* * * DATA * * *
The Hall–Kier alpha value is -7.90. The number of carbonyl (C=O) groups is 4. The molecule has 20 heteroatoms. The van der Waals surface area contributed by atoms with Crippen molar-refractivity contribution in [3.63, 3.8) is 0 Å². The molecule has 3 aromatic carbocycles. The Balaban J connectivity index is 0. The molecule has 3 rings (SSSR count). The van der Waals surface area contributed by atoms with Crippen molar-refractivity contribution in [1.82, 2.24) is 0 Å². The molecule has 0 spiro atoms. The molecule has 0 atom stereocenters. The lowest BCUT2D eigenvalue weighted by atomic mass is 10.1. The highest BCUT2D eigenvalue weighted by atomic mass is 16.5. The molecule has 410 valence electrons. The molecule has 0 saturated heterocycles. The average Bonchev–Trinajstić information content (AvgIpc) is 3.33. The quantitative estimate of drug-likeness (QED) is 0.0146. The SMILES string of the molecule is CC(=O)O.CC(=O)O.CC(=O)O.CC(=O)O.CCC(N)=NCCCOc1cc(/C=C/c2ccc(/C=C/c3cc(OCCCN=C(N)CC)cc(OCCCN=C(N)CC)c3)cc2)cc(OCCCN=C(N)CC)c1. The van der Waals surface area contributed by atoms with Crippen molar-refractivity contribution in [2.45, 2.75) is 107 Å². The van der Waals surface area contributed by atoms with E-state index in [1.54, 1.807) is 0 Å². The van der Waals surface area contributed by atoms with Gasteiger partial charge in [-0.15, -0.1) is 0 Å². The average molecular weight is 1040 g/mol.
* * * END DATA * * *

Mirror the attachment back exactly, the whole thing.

The Hall–Kier alpha value is -7.90. The number of carbonyl (C=O) groups is 4. The molecule has 20 heteroatoms. The van der Waals surface area contributed by atoms with Crippen molar-refractivity contribution in [3.63, 3.8) is 0 Å². The molecule has 3 aromatic carbocycles. The Balaban J connectivity index is 0. The molecule has 3 rings (SSSR count). The van der Waals surface area contributed by atoms with Crippen molar-refractivity contribution in [1.82, 2.24) is 0 Å². The molecule has 0 spiro atoms. The molecule has 0 atom stereocenters. The lowest BCUT2D eigenvalue weighted by atomic mass is 10.1. The highest BCUT2D eigenvalue weighted by atomic mass is 16.5. The molecule has 410 valence electrons. The molecule has 0 saturated heterocycles. The average Bonchev–Trinajstić information content (AvgIpc) is 3.33. The quantitative estimate of drug-likeness (QED) is 0.0146. The SMILES string of the molecule is CC(=O)O.CC(=O)O.CC(=O)O.CC(=O)O.CCC(N)=NCCCOc1cc(/C=C/c2ccc(/C=C/c3cc(OCCCN=C(N)CC)cc(OCCCN=C(N)CC)c3)cc2)cc(OCCCN=C(N)CC)c1. The van der Waals surface area contributed by atoms with Crippen molar-refractivity contribution in [2.45, 2.75) is 107 Å². The van der Waals surface area contributed by atoms with E-state index in [1.54, 1.807) is 0 Å². The van der Waals surface area contributed by atoms with Gasteiger partial charge in [-0.15, -0.1) is 0 Å². The average molecular weight is 1040 g/mol.